It should come as a surprise to no one that the coming of age comedy Good Boys is produced by Seth Rogen. His creative handprint is felt throughout the proceedings in spite of the fact that his only input, at least if the credits are to be believed, is as a producer. Still, one can’t help but notice how similar the film is in both its sensibilities and in its themes to many of the films that litter Rogen and his writing partner Even Goldberg’s resume. The film’s template even resembles the same structure that is found in many of the Rogen-Goldberg collaborations. Basically, it amounts to throwing as many gags of questionable taste at the audience as possible and then going for a somewhat calculated tug at the heart strings during the final act. Admittedly, it’s a well-oiled machine that has served Rogen well throughout the better part of the last decade but it’s definitely showing signs of wear and tear. Good Boys has its moments but rarely transcends the formula that audiences know all too well.

Keith L. Williams, Jacob Tremblay and Brady Noon in Good Boys

For starters, the plot of the film is pretty thin and it’s obvious that it’s mostly just a convenient placeholder for the film’s creative team-director/co-writer Gene Stupnitsky and writer Lee Eisenberg-to hang their somewhat tired gags, most of which have an air of staleness about them. It all boils down to three pals on the cusp of adolescence who’ve been invited to a kissing party. Of the trio, Max (Jacob Tremblay) is the most anxious as he feels adequately lacking in that department. Max, along with his two pals, Thor (Brady Noon) and Lucas (Keith L. Williams), come up with a plan to spy on a teenage couple living next door with the aid of Max’s dad’s drone. Things go from bad to worse once the trio’s plan is uncovered leading to all sorts of shenanigans and assorted vignettes. The subplots run the gamut from being forced to make a drug score to running from the cops and many other obstacles in between, one of the most memorable being an attempt to cross a busy freeway.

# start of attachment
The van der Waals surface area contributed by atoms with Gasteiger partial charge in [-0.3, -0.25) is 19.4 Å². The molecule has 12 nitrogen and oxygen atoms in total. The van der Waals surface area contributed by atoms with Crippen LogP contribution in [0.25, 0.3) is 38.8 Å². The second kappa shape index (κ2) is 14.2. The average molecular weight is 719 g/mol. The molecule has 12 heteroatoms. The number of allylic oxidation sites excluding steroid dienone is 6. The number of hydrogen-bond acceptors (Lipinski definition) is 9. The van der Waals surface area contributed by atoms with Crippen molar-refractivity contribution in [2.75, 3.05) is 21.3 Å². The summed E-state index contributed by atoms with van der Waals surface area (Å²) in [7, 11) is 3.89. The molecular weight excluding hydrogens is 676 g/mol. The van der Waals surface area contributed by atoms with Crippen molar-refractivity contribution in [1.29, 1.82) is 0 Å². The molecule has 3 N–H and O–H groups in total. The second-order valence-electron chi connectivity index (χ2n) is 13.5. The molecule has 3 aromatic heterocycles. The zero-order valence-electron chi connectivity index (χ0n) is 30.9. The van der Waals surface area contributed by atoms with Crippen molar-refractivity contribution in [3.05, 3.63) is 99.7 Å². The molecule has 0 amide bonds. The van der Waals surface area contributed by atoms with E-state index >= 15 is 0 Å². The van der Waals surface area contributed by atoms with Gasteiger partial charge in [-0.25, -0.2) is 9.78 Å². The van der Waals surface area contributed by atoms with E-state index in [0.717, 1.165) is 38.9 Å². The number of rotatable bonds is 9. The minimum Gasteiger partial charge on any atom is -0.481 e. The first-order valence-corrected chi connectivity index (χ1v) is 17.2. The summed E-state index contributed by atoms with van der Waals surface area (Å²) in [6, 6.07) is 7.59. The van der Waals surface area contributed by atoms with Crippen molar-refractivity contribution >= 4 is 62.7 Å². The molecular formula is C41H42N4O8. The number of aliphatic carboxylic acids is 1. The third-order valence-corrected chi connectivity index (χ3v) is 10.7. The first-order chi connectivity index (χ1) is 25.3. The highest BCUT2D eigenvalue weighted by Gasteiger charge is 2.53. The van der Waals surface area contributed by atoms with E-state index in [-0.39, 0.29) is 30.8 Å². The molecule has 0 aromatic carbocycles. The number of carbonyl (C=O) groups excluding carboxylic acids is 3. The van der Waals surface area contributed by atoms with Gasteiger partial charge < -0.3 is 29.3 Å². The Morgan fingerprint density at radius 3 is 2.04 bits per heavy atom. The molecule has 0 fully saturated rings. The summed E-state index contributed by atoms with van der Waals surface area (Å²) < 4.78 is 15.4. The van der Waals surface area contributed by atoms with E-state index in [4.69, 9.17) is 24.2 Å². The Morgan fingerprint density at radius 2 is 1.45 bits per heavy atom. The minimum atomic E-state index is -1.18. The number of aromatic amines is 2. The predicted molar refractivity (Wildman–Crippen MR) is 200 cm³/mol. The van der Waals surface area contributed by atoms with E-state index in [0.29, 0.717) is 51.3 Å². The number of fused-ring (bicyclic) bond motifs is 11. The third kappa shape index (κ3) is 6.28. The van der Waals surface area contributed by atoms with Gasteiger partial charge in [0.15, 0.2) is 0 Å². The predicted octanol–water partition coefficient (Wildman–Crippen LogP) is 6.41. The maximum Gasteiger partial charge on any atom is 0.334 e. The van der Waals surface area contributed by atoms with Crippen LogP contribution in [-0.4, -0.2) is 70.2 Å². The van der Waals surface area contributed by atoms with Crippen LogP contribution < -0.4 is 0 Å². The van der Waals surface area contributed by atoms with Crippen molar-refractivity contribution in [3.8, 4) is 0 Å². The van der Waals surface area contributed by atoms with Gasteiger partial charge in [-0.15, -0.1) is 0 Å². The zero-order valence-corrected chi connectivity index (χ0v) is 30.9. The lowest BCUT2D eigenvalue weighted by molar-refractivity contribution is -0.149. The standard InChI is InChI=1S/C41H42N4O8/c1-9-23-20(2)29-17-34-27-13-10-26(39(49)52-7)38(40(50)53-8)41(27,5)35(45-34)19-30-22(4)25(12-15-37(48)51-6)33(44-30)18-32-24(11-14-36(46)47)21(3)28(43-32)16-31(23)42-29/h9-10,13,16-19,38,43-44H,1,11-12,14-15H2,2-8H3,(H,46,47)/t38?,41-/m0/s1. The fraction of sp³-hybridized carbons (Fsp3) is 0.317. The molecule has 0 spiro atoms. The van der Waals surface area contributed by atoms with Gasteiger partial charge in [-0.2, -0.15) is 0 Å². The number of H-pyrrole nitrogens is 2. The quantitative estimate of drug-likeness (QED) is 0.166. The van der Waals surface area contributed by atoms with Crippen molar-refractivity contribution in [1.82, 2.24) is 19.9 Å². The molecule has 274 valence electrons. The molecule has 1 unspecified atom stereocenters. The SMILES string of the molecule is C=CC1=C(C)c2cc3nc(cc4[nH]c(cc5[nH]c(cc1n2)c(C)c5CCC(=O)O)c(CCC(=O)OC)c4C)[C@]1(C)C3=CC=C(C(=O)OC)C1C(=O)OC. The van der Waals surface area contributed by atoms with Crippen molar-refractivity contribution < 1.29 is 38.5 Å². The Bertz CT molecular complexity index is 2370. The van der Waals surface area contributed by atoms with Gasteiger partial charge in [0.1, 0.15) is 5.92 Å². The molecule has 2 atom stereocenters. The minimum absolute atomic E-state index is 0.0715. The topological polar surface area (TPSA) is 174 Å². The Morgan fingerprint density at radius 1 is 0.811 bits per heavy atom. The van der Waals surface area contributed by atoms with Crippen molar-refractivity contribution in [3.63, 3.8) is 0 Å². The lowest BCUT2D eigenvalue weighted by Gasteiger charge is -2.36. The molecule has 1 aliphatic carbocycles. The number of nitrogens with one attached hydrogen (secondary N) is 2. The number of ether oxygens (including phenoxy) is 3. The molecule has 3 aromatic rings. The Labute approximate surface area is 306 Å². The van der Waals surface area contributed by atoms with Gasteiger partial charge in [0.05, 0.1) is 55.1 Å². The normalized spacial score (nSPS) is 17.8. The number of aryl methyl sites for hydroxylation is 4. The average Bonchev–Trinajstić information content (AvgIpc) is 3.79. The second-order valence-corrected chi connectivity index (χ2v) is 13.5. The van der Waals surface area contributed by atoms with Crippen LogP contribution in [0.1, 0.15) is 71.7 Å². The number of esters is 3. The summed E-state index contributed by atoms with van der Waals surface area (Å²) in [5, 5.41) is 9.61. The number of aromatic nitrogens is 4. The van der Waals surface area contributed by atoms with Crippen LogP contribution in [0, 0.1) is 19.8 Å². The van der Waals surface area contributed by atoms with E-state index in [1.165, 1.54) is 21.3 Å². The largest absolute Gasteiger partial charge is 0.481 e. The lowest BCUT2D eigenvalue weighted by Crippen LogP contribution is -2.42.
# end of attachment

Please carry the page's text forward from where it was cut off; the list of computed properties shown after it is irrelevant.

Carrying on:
What makes the film work as well as it does in spots is that the characters are fleshed out to some degree and are given their own emotional issues to work out during the film’s unspooling. It’s the more serious undercurrents of the film that work best, which range from dealing with divorce to remaining true to one’s own self. It’s too bad the film has to come to a screeching halt every now and then for a clichéd joke to intrude. Had the creative talent chosen to go the more serious route perhaps things would have been more memorable. As it stands, you’ll be pressed to remember what you’ve seen upon exiting the theater but it’s easy enough to digest at least.

Good Boys is playing everywhere.
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